Mr. Woldenberg has helped raise more than $470,000 for Joel Pollak, a 32-year old Harvard Law School graduate who is challenging Rep. Jan Schakowsky in Chicago's 9th district, a friend of Mr. Obama who is an author and ardent defender of the new children's-product lead law. That's 20 times more than any Republican has ever raised for a run against Ms. Schakowsky, who won 75% of the vote in the last election and is vying for a 7th term.

"This is a war," he said. "Individuals can make a difference, and I want my kids to see it."

Over the past few months, Mr. Pollak said, he and Mr. Woldenberg have been trying to tap into "donors residing outside the district with a strong business or personal motivation." The Pollak campaign scored a fundraising appearance by Republican economic policy star Rep. Paul Ryan of Wisconsin. Mr. Pollak took the podium and pointed out Schakowsky campaign manager Alex Armour, who was in the crowd videotaping the event.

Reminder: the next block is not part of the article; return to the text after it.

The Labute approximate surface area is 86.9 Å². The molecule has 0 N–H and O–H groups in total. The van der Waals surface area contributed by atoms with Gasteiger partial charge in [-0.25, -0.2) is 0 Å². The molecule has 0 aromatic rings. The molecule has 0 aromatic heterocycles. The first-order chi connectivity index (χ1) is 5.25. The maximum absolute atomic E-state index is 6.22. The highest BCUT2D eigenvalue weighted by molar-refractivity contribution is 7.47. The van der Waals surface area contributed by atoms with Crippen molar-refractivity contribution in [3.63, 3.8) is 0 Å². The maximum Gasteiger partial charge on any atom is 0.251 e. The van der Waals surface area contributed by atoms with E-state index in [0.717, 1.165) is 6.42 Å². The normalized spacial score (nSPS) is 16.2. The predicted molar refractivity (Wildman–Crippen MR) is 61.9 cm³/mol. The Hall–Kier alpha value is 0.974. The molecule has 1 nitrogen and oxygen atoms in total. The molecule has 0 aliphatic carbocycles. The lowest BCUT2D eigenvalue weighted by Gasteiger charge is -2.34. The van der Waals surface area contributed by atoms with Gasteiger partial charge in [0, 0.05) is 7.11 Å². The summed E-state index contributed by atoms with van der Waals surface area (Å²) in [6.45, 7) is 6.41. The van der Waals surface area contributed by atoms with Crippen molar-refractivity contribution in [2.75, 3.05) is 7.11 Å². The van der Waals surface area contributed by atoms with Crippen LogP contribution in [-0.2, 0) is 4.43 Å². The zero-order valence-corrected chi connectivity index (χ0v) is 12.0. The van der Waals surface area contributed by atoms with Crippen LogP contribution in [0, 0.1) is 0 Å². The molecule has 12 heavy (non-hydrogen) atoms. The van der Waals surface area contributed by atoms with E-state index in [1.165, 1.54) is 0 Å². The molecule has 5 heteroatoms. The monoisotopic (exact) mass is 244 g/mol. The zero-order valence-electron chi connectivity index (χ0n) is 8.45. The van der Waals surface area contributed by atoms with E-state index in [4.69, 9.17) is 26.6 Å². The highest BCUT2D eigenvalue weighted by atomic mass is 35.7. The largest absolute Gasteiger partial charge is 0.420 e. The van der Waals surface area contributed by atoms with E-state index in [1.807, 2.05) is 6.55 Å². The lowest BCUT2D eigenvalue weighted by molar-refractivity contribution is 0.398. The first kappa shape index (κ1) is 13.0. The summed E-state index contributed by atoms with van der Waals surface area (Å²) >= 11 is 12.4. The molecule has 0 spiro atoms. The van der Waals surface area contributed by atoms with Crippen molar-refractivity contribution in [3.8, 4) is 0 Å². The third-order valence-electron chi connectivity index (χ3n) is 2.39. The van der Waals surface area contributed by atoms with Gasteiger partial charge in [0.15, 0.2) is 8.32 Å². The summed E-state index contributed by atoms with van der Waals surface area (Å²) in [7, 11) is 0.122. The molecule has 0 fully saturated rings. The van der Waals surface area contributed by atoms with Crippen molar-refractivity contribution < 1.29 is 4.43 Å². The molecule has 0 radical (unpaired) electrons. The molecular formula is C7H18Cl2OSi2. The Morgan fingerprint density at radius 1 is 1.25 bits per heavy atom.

Ms. Schakowsky is polling at slightly more than 60%, according to her internal polls, a solid lead but narrower than in the past. The campaign has hired four field staffers for the first time, and is sending less money to Democrats in closer races.

"I'm not worried about it, but I'm taking it seriously," she said. Ms. Schakowsky said Mr. Woldenberg's success as a fundraiser, is proof that "very cynical … special interests are highly engaged in the campaign."

As for the lead law, she said she was proud of it. "The goal is to save children from toys that are toxic."